Corruption cover-ups again and again

28 01 2017

Rolls Royce has a motto: “At Rolls-Royce we design, develop, manufacture and service integrated power systems for use in the air, on land and at sea.”

Tarnished somewhat by recent scandals, but we thought it could be of use for Thailand’s heavily tarnished military junta: “At the junta we design, develop, manufacture and service corruption systems and alibis for use by the great, the good and the military brass.”

PPT has posted on the Rolls Royce admissions of quite large corrupt payments to officials of Thai Airways and state officials over a considerable period of time.

The admissions are clear and Rolls Royce has paid a price for its corrupt activities. In the junta’s Thailand, however, it seems that nothing will be done.

The National Anti-Corruption Commission (NACC) secretary-general Sansern Poljeak has declared that “a lack of unity among state agencies, and the death penalty on corruption cases, are hindering its efforts at getting in-depth information on the Rolls-Royce bribery case from foreign agencies.”

This is horse manure. The death penalty is a red herring. All the Thai state needs to do is guarantee that the penalty won’t be used.

On “confusion,” the NACC claims the US Department of Justice and the UK Serious Fraud Office are dummies. He says they “may be confused as to which state agencies in Thailand are directly responsible for handling bribery cases.” In fact, this could appear much more like a device for a cover-up.

As a Thai bureaucrat he thinks all bureaucrats are the same: “The foreign agencies may not dare provide information and they may have to seek permission from their superiors, which could make procedures more complicated…”.

It is clear that he’s making this up. He has no idea what the “foreign agencies” will actually do. This is partly because his agency is isolated and politicized. It is also firmly under the military junta’s boot. If The Dictator wanted something done, the NACC would do it.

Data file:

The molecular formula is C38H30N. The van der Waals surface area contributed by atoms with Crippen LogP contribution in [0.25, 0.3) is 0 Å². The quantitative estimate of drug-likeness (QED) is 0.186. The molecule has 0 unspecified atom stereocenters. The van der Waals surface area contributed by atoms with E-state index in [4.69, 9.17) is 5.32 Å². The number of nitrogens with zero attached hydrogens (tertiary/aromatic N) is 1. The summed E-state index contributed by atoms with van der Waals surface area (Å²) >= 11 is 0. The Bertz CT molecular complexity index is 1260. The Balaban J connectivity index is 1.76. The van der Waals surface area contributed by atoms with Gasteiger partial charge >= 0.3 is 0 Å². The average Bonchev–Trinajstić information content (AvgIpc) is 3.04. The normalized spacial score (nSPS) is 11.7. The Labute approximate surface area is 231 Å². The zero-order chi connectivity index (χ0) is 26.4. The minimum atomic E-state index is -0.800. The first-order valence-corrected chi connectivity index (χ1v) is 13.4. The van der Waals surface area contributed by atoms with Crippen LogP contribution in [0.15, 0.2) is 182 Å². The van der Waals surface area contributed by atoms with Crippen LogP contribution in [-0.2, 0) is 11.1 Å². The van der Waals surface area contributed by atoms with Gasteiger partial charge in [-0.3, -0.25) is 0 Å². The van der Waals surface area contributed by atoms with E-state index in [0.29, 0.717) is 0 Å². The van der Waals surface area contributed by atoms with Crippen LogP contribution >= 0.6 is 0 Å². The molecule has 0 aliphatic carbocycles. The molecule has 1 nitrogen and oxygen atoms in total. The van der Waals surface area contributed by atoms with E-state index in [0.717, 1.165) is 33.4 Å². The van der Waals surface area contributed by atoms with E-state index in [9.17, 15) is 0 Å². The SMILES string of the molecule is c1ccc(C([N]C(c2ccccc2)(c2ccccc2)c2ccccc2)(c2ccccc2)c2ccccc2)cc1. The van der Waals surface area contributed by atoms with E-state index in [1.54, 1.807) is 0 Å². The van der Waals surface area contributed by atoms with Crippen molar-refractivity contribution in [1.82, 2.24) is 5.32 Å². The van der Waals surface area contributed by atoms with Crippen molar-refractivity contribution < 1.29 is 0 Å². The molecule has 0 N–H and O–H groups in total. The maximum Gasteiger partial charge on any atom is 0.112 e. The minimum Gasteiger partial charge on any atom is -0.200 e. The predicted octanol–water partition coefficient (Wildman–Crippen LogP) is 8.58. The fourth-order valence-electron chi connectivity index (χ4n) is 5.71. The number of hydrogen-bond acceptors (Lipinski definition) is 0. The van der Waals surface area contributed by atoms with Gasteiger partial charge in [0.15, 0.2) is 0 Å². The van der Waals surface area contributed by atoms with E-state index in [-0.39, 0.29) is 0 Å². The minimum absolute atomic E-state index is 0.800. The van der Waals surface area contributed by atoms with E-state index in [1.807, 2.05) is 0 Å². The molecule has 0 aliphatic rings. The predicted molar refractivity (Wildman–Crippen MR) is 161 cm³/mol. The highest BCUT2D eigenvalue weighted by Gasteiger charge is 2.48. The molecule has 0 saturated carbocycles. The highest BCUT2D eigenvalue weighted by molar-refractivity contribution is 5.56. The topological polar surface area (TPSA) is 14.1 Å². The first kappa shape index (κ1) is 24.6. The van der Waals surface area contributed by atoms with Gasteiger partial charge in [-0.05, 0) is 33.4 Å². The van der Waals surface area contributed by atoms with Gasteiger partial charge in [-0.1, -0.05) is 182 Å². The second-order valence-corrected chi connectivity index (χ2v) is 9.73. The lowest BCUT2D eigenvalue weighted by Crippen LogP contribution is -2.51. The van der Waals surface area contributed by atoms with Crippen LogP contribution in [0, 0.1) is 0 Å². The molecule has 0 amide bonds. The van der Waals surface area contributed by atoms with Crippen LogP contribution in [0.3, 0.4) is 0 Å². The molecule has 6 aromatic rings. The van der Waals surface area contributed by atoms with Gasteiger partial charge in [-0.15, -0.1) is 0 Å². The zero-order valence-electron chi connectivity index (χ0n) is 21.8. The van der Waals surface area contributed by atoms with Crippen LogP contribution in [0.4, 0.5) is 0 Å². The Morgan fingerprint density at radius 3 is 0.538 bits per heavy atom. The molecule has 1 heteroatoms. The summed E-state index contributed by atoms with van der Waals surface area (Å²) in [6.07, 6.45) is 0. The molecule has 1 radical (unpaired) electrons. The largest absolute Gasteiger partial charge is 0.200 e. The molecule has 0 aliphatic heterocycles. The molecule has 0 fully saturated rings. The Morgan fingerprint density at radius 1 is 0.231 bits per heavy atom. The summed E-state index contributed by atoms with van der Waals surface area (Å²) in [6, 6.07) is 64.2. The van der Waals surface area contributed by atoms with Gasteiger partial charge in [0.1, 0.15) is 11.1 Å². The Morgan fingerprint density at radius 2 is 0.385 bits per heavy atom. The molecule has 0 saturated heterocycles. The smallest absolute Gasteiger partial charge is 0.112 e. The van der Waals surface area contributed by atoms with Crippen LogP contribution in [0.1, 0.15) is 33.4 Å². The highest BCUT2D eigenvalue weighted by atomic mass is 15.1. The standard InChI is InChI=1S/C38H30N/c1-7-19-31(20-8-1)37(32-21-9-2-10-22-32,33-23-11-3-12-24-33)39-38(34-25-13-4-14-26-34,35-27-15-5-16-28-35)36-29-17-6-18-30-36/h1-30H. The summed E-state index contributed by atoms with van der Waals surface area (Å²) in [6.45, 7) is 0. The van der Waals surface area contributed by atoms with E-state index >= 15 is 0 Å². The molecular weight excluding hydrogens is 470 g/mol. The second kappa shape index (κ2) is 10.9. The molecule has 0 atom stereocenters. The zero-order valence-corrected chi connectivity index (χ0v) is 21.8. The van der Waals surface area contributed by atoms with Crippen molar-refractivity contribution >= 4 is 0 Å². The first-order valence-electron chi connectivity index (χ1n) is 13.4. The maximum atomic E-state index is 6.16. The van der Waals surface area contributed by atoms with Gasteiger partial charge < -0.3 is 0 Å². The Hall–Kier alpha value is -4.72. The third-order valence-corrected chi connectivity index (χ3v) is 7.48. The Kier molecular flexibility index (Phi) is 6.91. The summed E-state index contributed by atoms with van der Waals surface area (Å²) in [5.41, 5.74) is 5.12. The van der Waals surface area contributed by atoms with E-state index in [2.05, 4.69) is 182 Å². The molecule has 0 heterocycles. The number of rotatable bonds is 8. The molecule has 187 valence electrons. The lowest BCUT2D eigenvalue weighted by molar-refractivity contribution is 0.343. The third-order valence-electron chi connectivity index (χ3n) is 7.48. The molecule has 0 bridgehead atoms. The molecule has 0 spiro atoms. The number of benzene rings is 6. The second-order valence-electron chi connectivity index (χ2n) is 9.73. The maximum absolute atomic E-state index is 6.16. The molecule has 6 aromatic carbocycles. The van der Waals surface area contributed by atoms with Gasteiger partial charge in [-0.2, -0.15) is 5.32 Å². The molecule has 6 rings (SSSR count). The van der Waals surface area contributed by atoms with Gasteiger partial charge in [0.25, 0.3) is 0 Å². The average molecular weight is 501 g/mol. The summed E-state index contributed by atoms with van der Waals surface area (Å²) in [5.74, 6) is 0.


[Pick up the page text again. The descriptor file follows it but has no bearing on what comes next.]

But Sansern  is right on one thing. Confusion is created when the “NACC, the Office of the Auditor-General, the Public Sector Anti-Corruption Commission (PACC), Thai Airways International Plc and various other agencies have all formed their own teams to seek more information from overseas.” It is also great for the beneficiaries of corruption because many agencies usually means nothing happens, apart from the cover-up.

In a later report, the NACC appears to have capitulated and rolled over to have its tummy rubbed.

It has “advised Thai Airways International (THAI) to pursue civil lawsuits for damage caused by those involved in the Rolls-Royce bribery scandal.” No effort will be made to look at the “first two periods involving the scandal” because “the 20-year statute of limitations for bribery cases that took place … has now expired.”

One the corruption for the “third period between 2004-2005 … THAI can still pursue civil action against those involved during this period…”.

Sansern, who a few hours earlier was worried about multiple agencies being involved in the (non)investigation, suggested that the “national carrier can also petition the Anti-Money Laundering Office (Amlo) to examine the money trails of those involved and freeze their assets.”

Sansern then explained the cover-up. He declared that The Dictator, General Prayuth Chan-ocha did not need “to exercise his special power under Section 44 of the interim charter to extend the statute of limitations on those expired bribery cases, as this would cast the country in a negative light.”

It might also expose the high and mighty. All governments from the military regime of General Suchinda Kraprayoon and Anand Punyarachun to Thaksin Shinawatra are potentially involved as are dozens of high and mighty royalists, generals, air chief marshals and, perhaps, even the current king, who was provided a position with the airline.

Sansern then “revealed” that the “NACC fact-finding panel can identify who was the transport minister, the deputy transport minister, and THAI officials at the time of the bribery scandal that took place in the third period, though the panel still cannot establish any connection between them and the bribery.”